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Am Fam Physician. 2023;107(2):198

Author disclosure: No relevant financial relationships.

6:30 a.m.

I am prerounding on patients in the hospital. One was admitted with a possible large pleural effusion. He is sent to interventional radiology for thoracentesis. I am concerned about the fluid because he was recently diagnosed with a rare cancer.

8:45 a.m.

I am paged that one of my obstetric patients has arrived at labor and delivery in active labor. I break away from rounds to check her in to the labor and delivery department.

11:30 a.m.

I get a call from the interventional radiologist. They could not drain the fluid from my patient's lung because there was no fluid; it was a large mass, likely metastasis. They have not told him why they were unable to perform the procedure.

12:00 p.m.

My patient in labor is doing well and is almost ready to deliver. Using an interpreter, we discuss how excited she is for her second baby. It is easy to share her excitement because I am pregnant with my second baby and due in a few weeks. After rounds, I call my other patient's oncologist to discuss this morning's findings. Unfortunately, no intervention is available, and the mass is a rapid progression of his cancer.

1:00 p.m.

I walk to my patient's room and sit by his bed. Family surrounds him. I explain the radiology findings, the cancer progression, and my discussion with his oncologist. I speak with him about hospice. We are all crying by the end of our talk. He asks me how much time he has left, and I don't know what to say. I lay my hand on his, and he nods. As I exit his room, my laboring patient's nurse pages me that the patient is pushing.

2:00 p.m.

My patient delivers a beautiful baby during an uncomplicated delivery. We celebrate. Everyone is smiling.

7:45 p.m.

I sit in the rocking chair in my daughter's room reading to her before bed. I hold her tight while we read.

8:30 a.m.

I follow up with a patient who is in renal failure and was recently in the hospital for hyperkalemia after a missed dialysis session. The patient is worried that his heart cannot handle the stress of dialysis. I perform point-of-care ultrasonography (POCUS) in the office, which shows an E-point septal separation of 75 mm, corresponding to an ejection fraction of 50%. The cardiac POCUS relieves the patient's stress and reassures me that we can wait for formal echocardiography.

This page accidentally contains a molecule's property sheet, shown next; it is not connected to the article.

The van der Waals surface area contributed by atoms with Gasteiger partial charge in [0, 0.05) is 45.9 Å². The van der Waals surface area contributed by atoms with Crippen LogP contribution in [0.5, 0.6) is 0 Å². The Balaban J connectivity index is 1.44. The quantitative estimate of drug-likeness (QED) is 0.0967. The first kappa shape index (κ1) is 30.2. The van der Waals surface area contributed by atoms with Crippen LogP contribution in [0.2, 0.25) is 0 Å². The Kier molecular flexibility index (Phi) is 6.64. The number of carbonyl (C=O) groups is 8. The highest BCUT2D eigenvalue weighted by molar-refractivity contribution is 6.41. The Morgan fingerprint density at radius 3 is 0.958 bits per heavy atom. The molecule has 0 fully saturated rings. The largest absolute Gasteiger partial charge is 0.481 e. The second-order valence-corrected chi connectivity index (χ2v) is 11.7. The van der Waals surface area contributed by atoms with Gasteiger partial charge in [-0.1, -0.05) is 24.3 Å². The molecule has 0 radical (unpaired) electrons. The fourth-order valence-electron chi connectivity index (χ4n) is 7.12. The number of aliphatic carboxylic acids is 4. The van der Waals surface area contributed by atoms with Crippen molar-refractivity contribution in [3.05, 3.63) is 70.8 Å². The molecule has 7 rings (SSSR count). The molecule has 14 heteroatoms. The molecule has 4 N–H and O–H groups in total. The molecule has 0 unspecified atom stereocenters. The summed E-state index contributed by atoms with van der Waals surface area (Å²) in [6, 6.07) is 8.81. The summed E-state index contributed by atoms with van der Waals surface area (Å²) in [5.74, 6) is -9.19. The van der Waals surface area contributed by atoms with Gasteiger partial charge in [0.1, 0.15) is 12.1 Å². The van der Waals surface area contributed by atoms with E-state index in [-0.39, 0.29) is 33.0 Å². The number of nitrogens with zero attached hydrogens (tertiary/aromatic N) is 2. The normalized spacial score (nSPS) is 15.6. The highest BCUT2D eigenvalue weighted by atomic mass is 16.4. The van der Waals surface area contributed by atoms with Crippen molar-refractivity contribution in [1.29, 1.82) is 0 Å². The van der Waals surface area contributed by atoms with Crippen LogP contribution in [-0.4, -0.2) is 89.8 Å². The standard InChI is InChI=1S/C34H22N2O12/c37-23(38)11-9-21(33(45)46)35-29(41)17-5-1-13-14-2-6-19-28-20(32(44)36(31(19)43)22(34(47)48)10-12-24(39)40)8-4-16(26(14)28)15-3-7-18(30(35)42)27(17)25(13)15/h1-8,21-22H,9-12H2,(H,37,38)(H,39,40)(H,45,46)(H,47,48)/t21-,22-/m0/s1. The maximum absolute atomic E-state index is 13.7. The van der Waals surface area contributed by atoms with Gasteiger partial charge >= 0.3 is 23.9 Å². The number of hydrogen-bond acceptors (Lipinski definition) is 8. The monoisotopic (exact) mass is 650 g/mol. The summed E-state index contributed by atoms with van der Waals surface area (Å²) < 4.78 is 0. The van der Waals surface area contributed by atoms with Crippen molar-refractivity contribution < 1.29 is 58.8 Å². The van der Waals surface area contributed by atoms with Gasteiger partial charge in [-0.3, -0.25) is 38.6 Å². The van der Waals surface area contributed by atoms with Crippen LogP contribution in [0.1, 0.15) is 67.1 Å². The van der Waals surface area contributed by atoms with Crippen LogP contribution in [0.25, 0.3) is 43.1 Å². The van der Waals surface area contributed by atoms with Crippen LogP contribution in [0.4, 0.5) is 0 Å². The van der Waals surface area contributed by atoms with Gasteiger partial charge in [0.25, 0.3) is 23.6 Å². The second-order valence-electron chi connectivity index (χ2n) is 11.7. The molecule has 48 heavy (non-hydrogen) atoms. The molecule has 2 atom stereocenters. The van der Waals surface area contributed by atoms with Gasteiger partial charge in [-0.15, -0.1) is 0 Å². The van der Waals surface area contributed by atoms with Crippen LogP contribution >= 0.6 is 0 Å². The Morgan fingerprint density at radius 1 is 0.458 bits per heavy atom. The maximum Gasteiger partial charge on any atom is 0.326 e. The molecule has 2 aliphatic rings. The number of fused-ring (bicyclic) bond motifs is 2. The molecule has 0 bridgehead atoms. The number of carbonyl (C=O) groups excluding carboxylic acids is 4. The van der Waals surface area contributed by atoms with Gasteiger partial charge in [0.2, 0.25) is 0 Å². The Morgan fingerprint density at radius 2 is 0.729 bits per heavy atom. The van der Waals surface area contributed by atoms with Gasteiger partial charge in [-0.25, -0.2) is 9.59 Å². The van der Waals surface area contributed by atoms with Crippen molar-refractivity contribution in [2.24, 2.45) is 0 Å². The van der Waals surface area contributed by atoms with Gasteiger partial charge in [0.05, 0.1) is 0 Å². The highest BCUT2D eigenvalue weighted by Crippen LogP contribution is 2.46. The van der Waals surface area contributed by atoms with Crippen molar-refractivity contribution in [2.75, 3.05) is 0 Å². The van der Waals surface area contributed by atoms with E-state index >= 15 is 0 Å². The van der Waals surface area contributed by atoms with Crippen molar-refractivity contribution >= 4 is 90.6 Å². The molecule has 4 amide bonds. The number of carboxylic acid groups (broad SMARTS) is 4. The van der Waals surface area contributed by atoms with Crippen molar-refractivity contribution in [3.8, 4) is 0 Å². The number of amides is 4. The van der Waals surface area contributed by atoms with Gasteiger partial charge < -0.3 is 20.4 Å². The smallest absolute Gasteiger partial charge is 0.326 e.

9:00 a.m.

A healthy 32-year-old mom presents for repeat bilateral carpal tunnel injections. She needs surgery but has been busy with her child and career and has not wanted to take time off work, so she comes in every six months for the injections.

10:00 a.m.

A 65-year-old patient on dialysis follows up after an inpatient hospital stay for pneumonia. Her insulin has been titrated over the past few months, and her A1C is at goal. She needs a referral for a colonoscopy to get on the renal transplant list.

11:30 a.m.

I conduct a telephone visit with a 66-year-old man with diabetes mellitus who is a rancher. He was diagnosed with COVID-19 today. He would like treatment and does not have time to get sick because he needs to care for his livestock. I explain the risks and benefits and prescribe nirmatrelvir/ritonavir. He must withhold his statin for the five days of treatment.

1:00 p.m.

I see a patient for opioid dependence and migraine headaches. He has been sober for two years. He and his wife are on the verge of tears when they explain how grateful they are for our services. When I get discouraged, I think of visits like this.

4:00 p.m.

I am late for our staff meeting but feel good about caring for the prior patient. Most of the meeting is spent discussing recruitment issues. Our clinic, like others, is struggling to maintain adequate staffing. We need clerical staff, nurses, a nurse practitioner, and a family doctor.

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This series is coordinated by Jennifer Middleton, MD, assistant medical editor.

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